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Women are often accused of being more emotional than men but certainly we guys can get just as hysterical – even more so – if given the right issue.   When forced to provide examples the more macho among us might cite topics as varied as the rampant terrorist attacks in the Middle East, the way the movie American Sniper portrays them or how to enforce the minimum weight requirement of a professional football without interfering with what MSNBC commentator Steve Kornacki explains away as the edge EVERY team tries to get in a game. (Note: Yes, he’s the only openly gay, New England Patriots fan that I ‘ve ever heard of).

Talk nerdy to me

Talk nerdy to me

As for me, I don’t know much about football but I do know a lot about men – having been one for all my life and, well, for a lot of other reasons. And I can testify that this week there was one more undeniable item added to the hysterical, emotional and just too damn bad list for many of them us. What is it? Well, the planned reboot of the 1984 classic film Ghostbusters with AN ALL FEMALE CAST – what else could it be?!!!

I mean – How dare they???

Oh, don’t get me wrong – I LOVE the idea. Not only because I find Melissa McCarthy, Kristin Wiig, Kate McKinnon and Leslie Jones all HILARIOUS but because I like anything that upsets the power of the patriarchy that I never felt a part of. Not to mention the other reason. I didn’t really love the original and um, well, never actually found it particularly all that funny.

Seriously Chairy??

Seriously Chairy??

Wait, wait. It isn’t that it’s NOT funny. It’s just that it wasn’t my cup of green tea. The same way I never liked mashed potatoes and find both whipped cream and Jell-O sort of revolting whether served separately or together. Don’t even get me started on ambrosia.

Call me a freak, and many have, but this is my truth. However, it is not the truth for several generations of guys who have somehow grabbed onto the Ghostbusters franchise as some sort of weird touchstone of their youth that is not to be tampered with under any circumstances. Sort of like women would feel about similar enduring female buddy film franchises such as — ummm — is there one?

Well you ain't getting a sequel from us

Well you ain’t getting a sequel from us

I suppose this is the overall point if one is to suppose anything about something so ludicrous as the Twitter and social media outcry against a male director like Paul Feig (Bridesmaids) daring to reimagine a 30 year-old movie.

And no, I don’t think the Alien movies count. Besides – what guy would dare to play Ripley anyway aside from James Franco? As for mainstream rom-com series franchises, they always have males in the co-starring roles. So don’t even think about that.

Here's Francooooo

Here’s Francooooo

(Note: And yes, I realize someone out there will be writing in with a male Sex in the City remake and I for one would be in full support. But only if Steve Kornacki could play Samantha instead of James Franco – who undoubtedly will be granted that part, too. Unless they go with another Hemsworth brother – are there any more or can we make do with the two we already have?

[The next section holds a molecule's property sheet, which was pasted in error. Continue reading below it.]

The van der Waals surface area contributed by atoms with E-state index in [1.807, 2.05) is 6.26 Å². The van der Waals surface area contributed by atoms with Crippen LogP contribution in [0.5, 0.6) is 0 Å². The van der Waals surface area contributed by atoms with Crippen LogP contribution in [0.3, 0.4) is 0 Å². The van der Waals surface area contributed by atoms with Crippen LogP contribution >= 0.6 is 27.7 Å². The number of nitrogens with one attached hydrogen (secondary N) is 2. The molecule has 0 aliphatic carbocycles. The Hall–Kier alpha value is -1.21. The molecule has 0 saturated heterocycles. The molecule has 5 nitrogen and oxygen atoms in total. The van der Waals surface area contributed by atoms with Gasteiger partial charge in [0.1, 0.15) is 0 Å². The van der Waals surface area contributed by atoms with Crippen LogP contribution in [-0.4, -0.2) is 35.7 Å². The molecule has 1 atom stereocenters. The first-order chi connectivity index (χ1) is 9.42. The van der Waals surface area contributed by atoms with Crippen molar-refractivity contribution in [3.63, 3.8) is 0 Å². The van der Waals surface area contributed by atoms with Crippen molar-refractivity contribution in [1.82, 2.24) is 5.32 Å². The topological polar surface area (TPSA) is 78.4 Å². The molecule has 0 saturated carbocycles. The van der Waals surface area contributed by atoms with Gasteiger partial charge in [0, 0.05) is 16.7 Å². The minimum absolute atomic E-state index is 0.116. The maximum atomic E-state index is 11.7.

Why yes of course! Meet Luke Hemsworth... the short one.

Why yes of course! Meet Luke Hemsworth… the short one.

You know you’re in trouble on the stage of public debate when the only prominent person on your side of the argument is Donald Trump. Just this week he took to video and ranted out loud:

…Now they’re remaking Ghostbusters with only women – what’s going on???

This was right after he screamed at us that:

They’re remaking Indiana Jones without Harrison Ford!! You can’t do that!!!

And thanks to the power of photoshop we know exactly what that would look like.

And thanks to the power of photoshop we know exactly what that would look like.

Well, it could have been Charlize Theron if I were either George Lucas or Steven Spielberg, Donald, so perhaps you should be grateful. (Note: Don’t tell me there is even a one of you wouldn’t like to see her with a whip). Not to mention, how long does poor Harrison have to keep wearing that leather jacket in the 120-degree desert heat? Till he’s the same age as the temperature? That couldn’t be any worse than Charlize OR Chris Pratt, the actor who is rumored to be the new studio choice to step into his boots.   Which begs the question of whether Michael Keaton should still be playing Batman, Tobey Maguire could still get away with Spiderman or if you really want to see today’s Hayley Joel Osment in even a walk-on in any proposed Sixth Sense reboot. I mean, next to those images James Franco starts to look fresh.  Sort of.

Of course, we haven’t even addressed the real jumbo jet of the elephant in the room – how we’ll all feel when we actually do see Mark Hamill, Carrie Fisher and Mr. Ford all grown up and then some in the newest and latest chapter of Star WarsThe Force Awakens – when it actually does arrive in theatres this December. No, there is no James Franco joke to insert here – unless any of you have one. Though I’d wager he’d have one.

I can literally be in anything!

I can literally be in anything!